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The Flying Lizards|The Flying Lizards

The Flying Lizards

The Flying Lizards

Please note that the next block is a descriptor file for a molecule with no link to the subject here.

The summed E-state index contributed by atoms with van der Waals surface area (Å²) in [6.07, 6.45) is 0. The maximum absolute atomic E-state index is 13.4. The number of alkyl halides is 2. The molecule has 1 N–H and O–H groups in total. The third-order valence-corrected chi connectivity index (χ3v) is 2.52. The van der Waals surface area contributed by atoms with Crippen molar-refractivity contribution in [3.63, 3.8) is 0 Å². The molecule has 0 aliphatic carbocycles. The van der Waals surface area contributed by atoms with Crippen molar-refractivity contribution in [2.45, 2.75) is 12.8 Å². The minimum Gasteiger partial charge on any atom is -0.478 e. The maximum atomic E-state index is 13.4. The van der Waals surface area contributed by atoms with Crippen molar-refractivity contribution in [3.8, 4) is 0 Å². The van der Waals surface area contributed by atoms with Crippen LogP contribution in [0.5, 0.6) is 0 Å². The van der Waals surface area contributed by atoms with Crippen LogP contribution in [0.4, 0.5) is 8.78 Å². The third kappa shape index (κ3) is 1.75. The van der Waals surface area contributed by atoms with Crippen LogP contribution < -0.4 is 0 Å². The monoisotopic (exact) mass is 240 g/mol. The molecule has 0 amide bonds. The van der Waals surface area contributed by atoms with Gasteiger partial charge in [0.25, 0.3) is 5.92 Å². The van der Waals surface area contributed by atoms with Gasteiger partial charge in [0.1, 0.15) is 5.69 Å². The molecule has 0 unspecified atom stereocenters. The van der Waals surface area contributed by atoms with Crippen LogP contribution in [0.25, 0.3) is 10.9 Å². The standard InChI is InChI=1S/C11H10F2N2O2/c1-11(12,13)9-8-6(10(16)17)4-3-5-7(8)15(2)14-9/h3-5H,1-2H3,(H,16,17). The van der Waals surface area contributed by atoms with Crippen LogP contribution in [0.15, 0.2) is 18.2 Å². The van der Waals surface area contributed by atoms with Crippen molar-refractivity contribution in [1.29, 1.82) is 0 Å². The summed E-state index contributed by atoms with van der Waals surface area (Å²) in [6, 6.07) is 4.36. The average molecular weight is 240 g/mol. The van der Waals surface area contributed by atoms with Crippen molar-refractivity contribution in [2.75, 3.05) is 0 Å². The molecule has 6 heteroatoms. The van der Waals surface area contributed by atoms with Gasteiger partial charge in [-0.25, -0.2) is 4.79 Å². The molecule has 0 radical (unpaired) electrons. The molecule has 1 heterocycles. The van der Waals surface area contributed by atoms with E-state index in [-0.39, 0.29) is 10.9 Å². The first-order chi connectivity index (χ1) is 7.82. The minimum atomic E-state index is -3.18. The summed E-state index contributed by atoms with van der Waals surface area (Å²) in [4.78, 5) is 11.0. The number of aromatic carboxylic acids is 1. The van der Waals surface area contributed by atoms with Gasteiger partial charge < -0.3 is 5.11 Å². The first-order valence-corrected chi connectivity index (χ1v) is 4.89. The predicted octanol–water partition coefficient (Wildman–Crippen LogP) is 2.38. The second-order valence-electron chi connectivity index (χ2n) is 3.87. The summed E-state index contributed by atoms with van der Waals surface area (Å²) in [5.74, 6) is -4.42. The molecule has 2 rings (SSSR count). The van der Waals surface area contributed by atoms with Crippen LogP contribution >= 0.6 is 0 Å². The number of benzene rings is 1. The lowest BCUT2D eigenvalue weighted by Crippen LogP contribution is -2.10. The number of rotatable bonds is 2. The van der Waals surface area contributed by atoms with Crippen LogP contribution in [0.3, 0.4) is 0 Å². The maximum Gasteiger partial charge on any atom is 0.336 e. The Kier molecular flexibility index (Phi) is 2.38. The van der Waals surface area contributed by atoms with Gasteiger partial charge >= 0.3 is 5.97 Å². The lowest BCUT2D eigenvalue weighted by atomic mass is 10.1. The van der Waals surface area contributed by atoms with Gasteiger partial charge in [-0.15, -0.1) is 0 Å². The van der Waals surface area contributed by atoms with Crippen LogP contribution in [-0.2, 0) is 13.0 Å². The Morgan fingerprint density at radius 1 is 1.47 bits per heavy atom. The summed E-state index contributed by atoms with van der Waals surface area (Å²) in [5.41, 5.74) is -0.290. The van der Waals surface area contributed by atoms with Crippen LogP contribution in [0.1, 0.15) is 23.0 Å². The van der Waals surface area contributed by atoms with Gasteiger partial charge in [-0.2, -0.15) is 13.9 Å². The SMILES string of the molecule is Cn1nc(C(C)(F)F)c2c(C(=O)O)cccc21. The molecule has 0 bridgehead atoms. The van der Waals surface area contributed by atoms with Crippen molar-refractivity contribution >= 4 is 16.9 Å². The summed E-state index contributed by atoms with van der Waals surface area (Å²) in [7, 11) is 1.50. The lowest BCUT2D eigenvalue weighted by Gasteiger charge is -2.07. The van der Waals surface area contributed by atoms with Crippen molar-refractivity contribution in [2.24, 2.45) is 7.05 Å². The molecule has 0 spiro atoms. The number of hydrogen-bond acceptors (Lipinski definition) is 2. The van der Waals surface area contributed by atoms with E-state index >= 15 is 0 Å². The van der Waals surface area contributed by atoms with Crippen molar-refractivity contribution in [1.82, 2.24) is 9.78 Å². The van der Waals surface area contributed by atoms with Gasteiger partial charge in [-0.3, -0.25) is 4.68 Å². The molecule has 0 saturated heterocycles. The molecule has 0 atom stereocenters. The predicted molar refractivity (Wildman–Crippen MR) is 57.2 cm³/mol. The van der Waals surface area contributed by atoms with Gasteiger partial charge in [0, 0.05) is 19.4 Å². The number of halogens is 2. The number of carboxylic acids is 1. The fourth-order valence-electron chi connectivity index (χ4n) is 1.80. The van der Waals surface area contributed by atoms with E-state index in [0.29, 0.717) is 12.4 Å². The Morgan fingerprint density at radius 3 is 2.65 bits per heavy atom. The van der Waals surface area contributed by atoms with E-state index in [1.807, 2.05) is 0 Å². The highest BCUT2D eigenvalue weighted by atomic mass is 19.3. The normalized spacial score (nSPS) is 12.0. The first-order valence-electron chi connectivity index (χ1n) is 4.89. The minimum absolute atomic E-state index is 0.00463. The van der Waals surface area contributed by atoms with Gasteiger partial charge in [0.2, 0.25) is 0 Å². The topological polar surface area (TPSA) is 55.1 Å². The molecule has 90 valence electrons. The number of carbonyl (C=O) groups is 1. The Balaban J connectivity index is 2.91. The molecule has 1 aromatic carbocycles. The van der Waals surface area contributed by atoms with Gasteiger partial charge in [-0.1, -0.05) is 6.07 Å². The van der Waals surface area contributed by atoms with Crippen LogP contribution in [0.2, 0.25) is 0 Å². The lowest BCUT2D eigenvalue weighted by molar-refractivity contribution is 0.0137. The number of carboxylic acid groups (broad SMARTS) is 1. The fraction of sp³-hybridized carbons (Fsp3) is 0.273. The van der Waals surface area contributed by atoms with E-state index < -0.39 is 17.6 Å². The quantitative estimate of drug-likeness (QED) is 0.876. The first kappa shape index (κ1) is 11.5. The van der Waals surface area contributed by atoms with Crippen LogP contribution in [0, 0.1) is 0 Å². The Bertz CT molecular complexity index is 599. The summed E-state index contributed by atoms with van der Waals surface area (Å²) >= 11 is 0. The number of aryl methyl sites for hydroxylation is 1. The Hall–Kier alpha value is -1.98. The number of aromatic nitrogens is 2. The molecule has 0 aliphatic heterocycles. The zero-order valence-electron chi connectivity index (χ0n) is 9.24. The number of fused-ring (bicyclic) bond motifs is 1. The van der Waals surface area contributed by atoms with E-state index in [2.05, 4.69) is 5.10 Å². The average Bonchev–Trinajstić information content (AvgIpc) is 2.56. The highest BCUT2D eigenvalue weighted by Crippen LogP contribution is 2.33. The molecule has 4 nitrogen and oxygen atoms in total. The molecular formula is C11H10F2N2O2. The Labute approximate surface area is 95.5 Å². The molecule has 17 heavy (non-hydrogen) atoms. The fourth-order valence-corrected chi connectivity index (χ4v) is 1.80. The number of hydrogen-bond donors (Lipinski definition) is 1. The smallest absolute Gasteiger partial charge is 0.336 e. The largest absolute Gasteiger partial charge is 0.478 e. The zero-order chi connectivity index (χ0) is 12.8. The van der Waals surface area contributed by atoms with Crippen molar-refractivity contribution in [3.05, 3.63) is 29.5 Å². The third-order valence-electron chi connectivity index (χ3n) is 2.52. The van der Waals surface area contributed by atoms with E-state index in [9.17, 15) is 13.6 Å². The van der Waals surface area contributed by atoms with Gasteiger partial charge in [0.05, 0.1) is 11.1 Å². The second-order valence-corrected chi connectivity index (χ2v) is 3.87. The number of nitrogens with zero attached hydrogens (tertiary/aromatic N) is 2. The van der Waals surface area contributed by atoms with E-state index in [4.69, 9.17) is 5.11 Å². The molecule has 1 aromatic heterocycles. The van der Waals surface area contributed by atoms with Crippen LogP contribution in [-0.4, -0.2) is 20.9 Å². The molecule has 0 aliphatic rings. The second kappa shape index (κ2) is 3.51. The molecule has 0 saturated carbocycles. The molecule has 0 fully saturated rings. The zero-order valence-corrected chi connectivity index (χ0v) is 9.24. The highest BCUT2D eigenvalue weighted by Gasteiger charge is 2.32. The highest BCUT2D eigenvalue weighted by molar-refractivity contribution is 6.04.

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In the late 1970s, composer and producer David Cunningham was savvy enough to cloak his experimental music in the disguise of a novelty record, at least for a while; his fractured deconstructions of Eddie Cochran's "Summertime Blues" and Barrett Strong's "Money," released under the moniker the Flying Lizards, managed to inch into the pop charts because folks thought they were some sort of musical joke, even though Cunningham's wit didn't negate the seriousness of his musical ambitions. After the international success of "Money," Virgin Records wanted a Flying Lizards album to go along with it, and the resulting LP was where Cunningham's cred as an artist ran up against his instincts as a pop satirist. The principle reason "Money" became a left-field hit was that even though the song had been bent within an inch of its life, it still had a catchy hook and, if you wanted to, you could dance to it. That can't honestly be said for the new material Cunningham and his associates put together for the album; except for Bertold Brecht and Kurt Weill's "Der Song von Mandelay," which doesn't have an honestly memorable hook, the new tracks are all originals and they're informed by the space and anything-goes vibe of dub instead of radio-ready pop, and while they're intelligent and well-executed, they're not especially compelling. Through the soundscapes that dominate the second half of this album are more interesting to talk about than to hear, at least they're better than the vocal tracks closer to the beginning, which sound both pretentious and musically flawed. The Flying Lizards' first album unwittingly followed one of the greatest traditions of '50s and '60s pop -- take a hit single, surround it with a whole bunch of filler less interesting than the hit, and presto! You have an album. Too bad Cunningham didn't prove to have as much vision as, say, Count Five or the Royal Guardsmen, who did better with the quickie album concept than he did.